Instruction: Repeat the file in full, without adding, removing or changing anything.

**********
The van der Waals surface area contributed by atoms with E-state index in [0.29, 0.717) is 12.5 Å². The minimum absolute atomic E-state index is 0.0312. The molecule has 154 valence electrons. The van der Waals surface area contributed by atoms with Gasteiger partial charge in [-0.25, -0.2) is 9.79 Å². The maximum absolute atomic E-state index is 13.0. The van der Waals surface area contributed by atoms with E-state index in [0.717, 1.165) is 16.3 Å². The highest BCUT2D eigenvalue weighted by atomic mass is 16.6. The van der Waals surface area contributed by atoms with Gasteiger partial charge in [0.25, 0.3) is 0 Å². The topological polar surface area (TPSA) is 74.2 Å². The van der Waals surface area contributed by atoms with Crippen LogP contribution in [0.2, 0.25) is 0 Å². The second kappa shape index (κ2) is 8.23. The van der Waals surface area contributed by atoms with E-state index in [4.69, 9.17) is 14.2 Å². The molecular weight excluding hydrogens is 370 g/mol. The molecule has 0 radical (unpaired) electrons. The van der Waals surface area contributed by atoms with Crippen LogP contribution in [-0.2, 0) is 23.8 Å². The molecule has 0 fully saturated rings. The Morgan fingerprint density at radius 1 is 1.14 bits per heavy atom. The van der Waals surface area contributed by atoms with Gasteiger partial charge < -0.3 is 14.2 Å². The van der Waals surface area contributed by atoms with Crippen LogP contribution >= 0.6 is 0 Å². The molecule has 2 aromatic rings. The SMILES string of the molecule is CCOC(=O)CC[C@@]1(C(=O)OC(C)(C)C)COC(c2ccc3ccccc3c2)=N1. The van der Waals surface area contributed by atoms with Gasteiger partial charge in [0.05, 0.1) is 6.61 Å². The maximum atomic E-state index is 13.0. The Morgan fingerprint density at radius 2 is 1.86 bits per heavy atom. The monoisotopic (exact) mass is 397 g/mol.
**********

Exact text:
The van der Waals surface area contributed by atoms with E-state index in [0.29, 0.717) is 12.5 Å². The minimum absolute atomic E-state index is 0.0312. The molecule has 154 valence electrons. The van der Waals surface area contributed by atoms with Gasteiger partial charge in [-0.25, -0.2) is 9.79 Å². The maximum absolute atomic E-state index is 13.0. The van der Waals surface area contributed by atoms with E-state index in [0.717, 1.165) is 16.3 Å². The highest BCUT2D eigenvalue weighted by atomic mass is 16.6. The van der Waals surface area contributed by atoms with Gasteiger partial charge in [0.25, 0.3) is 0 Å². The topological polar surface area (TPSA) is 74.2 Å². The van der Waals surface area contributed by atoms with Crippen LogP contribution in [0.2, 0.25) is 0 Å². The second kappa shape index (κ2) is 8.23. The van der Waals surface area contributed by atoms with E-state index in [4.69, 9.17) is 14.2 Å². The molecular weight excluding hydrogens is 370 g/mol. The molecule has 0 radical (unpaired) electrons. The van der Waals surface area contributed by atoms with Crippen LogP contribution in [-0.2, 0) is 23.8 Å². The molecule has 0 fully saturated rings. The Morgan fingerprint density at radius 1 is 1.14 bits per heavy atom. The van der Waals surface area contributed by atoms with Gasteiger partial charge < -0.3 is 14.2 Å². The van der Waals surface area contributed by atoms with Crippen LogP contribution >= 0.6 is 0 Å². The molecule has 2 aromatic rings. The SMILES string of the molecule is CCOC(=O)CC[C@@]1(C(=O)OC(C)(C)C)COC(c2ccc3ccccc3c2)=N1. The van der Waals surface area contributed by atoms with Gasteiger partial charge in [0.05, 0.1) is 6.61 Å². The maximum atomic E-state index is 13.0. The Morgan fingerprint density at radius 2 is 1.86 bits per heavy atom. The monoisotopic (exact) mass is 397 g/mol.